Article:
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Among the nursery babies [Table 2], 1422 passed the first screening level in both ears [Had a “pass” OAE result in both ears] and no further follow up was needed. Totally, 69 newborns failed the first screening level [Had a “refer” OAE result in one or both ears]; 46 had a “refer” OAE result in both ears, 10 had a “refer” OAE results in the right ear only and a “pass” in the left ear and 13 had a “refer” OAE results in the left ear only and a “pass” result in the right ear. All 69 newborns were referred for the second screening level. Newborns who had a “refer” OAE result in one or both ears were given an appointment to repeat the OAE test in our audiology department 2-4 weeks after delivery and were included in the second screening level. Fifteen didn't attend the appointment (one of them because he passed away) while the remaining had the second screening level; 52 passed, 2 failed and were referred for the third screening level with a diagnostic ABR test. One was found to have bilateral hearing loss.

A total of 104 NICU babies [Table 2] were included in the first screening level of the study. Totally, 83 newborns passed the first screening level and didn't require any further follow-up hearing screening. A total of, 21 NICU babies failed the first screening level with a “refer” OAE results in one or both ears; 16 had a “refer” result in both ears, 3 had a “refer” result in the right ear only, and 2 had a “refer” result in the left ear only. The 21 NICU newborns who had a “refer” OAE result in one or both ears were referred for the second screening level; 6 didn't attend the second OAE appointment, 12 passed the second screening level, 3 failed the second screening level and were referred for diagnostic ABR testing; one out of the three was found to have hearing loss.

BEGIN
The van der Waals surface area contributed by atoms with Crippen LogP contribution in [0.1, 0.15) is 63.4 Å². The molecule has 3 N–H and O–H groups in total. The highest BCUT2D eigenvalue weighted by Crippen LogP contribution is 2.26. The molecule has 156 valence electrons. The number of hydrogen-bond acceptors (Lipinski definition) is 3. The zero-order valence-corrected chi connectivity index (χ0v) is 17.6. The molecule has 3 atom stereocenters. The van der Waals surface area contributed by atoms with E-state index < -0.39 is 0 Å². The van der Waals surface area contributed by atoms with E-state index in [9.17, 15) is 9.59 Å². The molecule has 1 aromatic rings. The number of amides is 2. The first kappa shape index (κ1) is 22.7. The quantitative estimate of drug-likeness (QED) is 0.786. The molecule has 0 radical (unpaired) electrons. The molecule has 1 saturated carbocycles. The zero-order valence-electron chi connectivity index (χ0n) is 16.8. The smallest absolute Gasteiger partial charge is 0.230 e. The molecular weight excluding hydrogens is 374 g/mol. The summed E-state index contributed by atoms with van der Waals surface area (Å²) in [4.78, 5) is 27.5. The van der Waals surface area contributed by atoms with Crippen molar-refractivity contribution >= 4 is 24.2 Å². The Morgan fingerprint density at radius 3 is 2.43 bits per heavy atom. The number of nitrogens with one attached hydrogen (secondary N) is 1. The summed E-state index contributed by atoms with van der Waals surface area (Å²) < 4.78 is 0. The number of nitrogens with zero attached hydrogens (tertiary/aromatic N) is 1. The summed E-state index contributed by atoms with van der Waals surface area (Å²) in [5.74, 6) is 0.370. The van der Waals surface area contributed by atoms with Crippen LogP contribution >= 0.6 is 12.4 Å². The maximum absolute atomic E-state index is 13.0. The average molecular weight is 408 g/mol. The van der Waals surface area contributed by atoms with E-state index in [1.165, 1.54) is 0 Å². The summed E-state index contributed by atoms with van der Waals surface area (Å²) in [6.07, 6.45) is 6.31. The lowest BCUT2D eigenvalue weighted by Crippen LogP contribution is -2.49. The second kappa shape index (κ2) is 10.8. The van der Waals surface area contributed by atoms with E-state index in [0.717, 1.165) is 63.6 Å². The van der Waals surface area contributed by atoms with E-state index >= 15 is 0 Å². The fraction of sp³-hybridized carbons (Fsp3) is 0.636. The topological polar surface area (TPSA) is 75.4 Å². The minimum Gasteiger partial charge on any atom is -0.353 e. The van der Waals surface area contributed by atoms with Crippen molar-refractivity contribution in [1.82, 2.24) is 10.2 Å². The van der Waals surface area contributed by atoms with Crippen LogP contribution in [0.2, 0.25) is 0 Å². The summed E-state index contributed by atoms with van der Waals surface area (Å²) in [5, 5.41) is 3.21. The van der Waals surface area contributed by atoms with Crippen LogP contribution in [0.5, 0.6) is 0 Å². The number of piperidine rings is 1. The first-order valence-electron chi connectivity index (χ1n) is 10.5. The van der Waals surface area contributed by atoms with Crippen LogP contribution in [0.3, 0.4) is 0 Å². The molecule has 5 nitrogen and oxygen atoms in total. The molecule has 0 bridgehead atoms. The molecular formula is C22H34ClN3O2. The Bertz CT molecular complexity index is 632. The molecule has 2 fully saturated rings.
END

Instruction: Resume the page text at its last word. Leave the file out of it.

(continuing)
According to our results, the prevalence of SNHL among north X infants was (0.12%) taking into consideration all infants who underwent the OAE test excluding those who did not follow the regular screening protocol. (21 infants from total 1595 infants).

The prevalence of infants who failed the first OAE was (5.6% in total). Among infants who were admitted to the nursery unit, the prevalence was 4.6% while for those admitted to the NICU unit, the prevalence was 20.1%. The difference was obvious with P value of less than 0.0001 which is considered as marked statistical significance.